A practical and example filled tour of simple and multiple regression techniques (linear, logistic, and Cox PH) for estimation, adjustment and prediction.

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From the course by Johns Hopkins University

Statistical Reasoning for Public Health 2: Regression Methods

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A practical and example filled tour of simple and multiple regression techniques (linear, logistic, and Cox PH) for estimation, adjustment and prediction.

From the lesson

Module 2B: Effect Modification (Interaction

Effect modification (Interaction), unlike confounding, is a phenomenon of "nature" and cannot be controlled by study design choice. However, it can be investigated in a manner similar to that of confounding. This set of lectures will define and give examples of effect modification, and compare and contrast it with confounding.

- John McGready, PhD, MSAssociate Scientist, Biostatistics

Bloomberg School of Public Health

Greetings, and welcome to lecture set five.

In this lecture set, we're going to talk about another phenomena that

involves looking at a two variable relationship outcome and

exposure, and incorporating information about a behind the scenes third variable.

But, unlike the previous situation with confounding,

we're not necessarily concerned about whether this behind the scenes variable is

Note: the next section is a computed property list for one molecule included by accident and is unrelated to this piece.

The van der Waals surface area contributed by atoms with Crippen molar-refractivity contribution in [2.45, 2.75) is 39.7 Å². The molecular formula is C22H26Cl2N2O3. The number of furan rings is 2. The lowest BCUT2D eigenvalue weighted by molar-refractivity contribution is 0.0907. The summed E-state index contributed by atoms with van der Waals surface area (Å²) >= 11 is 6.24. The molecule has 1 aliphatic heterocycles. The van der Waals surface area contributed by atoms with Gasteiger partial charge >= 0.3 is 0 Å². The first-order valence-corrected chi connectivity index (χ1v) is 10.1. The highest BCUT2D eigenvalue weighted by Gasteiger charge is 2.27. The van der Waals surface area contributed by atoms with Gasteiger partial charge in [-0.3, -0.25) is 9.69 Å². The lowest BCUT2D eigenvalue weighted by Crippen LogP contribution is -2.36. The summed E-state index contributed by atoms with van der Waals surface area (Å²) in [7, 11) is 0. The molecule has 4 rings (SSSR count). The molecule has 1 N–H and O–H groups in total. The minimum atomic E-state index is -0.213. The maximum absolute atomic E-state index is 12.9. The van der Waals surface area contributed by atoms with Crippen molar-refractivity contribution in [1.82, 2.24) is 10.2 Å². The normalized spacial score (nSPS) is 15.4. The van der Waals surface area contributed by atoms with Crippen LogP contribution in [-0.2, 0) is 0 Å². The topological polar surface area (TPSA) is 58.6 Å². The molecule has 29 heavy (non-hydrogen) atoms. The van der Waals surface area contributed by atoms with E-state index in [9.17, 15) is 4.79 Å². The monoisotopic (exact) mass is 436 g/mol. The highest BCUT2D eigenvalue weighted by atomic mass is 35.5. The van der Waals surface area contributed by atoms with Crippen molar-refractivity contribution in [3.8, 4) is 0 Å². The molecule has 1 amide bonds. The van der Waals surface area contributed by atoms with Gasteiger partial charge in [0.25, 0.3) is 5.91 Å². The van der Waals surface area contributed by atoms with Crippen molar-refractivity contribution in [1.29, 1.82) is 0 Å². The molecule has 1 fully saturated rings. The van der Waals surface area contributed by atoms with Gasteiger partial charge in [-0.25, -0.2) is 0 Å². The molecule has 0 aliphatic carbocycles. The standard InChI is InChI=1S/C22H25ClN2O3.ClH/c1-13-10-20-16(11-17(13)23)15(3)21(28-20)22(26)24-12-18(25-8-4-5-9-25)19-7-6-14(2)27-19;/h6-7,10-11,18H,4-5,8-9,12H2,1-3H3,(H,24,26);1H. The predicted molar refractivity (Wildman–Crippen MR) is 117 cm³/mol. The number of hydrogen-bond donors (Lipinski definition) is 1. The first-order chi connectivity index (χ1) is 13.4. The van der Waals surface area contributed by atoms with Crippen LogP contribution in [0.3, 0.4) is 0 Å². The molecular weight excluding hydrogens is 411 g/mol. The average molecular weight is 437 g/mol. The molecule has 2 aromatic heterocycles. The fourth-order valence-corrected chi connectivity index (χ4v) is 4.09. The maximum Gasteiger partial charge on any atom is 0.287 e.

distorting the overall outcome exposure relationship.

But, we're concerned about whether or not we should be estimating separate outcome

exposure relationships for different levels of this variable.

So, for example,

suppose we do a randomized clinical trial to look at the association of a treatment

on the risk of relapse in cancer patients compared to the standard of care.

The style is randomized, so we're not necessarily concerned about

the overall association between treatment and relapse being confounded by

other factors related to whether or not the patient got the treatment, like sex.

However, we still might be concerned as to whether the association between

the relapse in treatment is the same for males and females.

So, the question is not whether or not that one overall association of

interests is being distorted by differences in

the sex distributions between the two groups in this particular example.

It wouldn't be, because of the randomization, but the question is

about whether or not we should have one overall outcome exposure relationship for

both sexes together.

Or whether or not there is evidence that the relationship between the outcome

exposure, relapse, and treatment differs for men and woman.

Perhaps, the drug works well for women, and not so well for men.

So, this idea of effect modification, or

statistical interaction, is sometimes a question of interest in a research study.

So, in this section here,

we're going to talk about investigating effect modification.

Look at some examples of where it was investigated in a research context.

And, sometimes found, and sometimes not found.

And, we're going to work to distinguish it from what we talked about in

the previous lecture set, confounding.

And, then further down the line, we'll show how to use multiple

regression techniques to officially investigate effect modification, i,e,

a differing outcome exposure relationship for

different levels of a third factor in the context of multiple regression.

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